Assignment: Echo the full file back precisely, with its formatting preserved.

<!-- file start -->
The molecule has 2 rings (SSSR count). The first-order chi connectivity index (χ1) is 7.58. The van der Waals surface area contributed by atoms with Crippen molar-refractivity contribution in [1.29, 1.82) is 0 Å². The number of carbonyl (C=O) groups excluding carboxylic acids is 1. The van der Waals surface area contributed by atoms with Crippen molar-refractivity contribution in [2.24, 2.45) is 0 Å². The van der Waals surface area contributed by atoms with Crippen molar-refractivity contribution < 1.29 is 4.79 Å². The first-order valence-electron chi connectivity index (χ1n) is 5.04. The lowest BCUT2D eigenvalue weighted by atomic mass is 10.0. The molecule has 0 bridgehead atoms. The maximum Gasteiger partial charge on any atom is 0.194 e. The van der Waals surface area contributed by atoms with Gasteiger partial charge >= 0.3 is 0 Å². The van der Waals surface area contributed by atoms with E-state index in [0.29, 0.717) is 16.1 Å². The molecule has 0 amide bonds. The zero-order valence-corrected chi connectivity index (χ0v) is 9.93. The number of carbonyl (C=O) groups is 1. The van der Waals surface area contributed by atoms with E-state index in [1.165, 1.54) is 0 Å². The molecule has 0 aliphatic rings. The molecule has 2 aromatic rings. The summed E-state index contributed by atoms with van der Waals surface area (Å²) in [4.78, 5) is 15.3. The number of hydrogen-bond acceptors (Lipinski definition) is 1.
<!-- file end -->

The molecule has 2 rings (SSSR count). The first-order chi connectivity index (χ1) is 7.58. The van der Waals surface area contributed by atoms with Crippen molar-refractivity contribution in [1.29, 1.82) is 0 Å². The number of carbonyl (C=O) groups excluding carboxylic acids is 1. The van der Waals surface area contributed by atoms with Crippen molar-refractivity contribution in [2.24, 2.45) is 0 Å². The van der Waals surface area contributed by atoms with Crippen molar-refractivity contribution < 1.29 is 4.79 Å². The first-order valence-electron chi connectivity index (χ1n) is 5.04. The lowest BCUT2D eigenvalue weighted by atomic mass is 10.0. The molecule has 0 bridgehead atoms. The maximum Gasteiger partial charge on any atom is 0.194 e. The van der Waals surface area contributed by atoms with Gasteiger partial charge >= 0.3 is 0 Å². The van der Waals surface area contributed by atoms with E-state index in [0.29, 0.717) is 16.1 Å². The molecule has 0 amide bonds. The zero-order valence-corrected chi connectivity index (χ0v) is 9.93. The number of carbonyl (C=O) groups is 1. The van der Waals surface area contributed by atoms with E-state index in [1.165, 1.54) is 0 Å². The molecule has 0 aliphatic rings. The molecule has 2 aromatic rings. The summed E-state index contributed by atoms with van der Waals surface area (Å²) in [4.78, 5) is 15.3. The number of hydrogen-bond acceptors (Lipinski definition) is 1.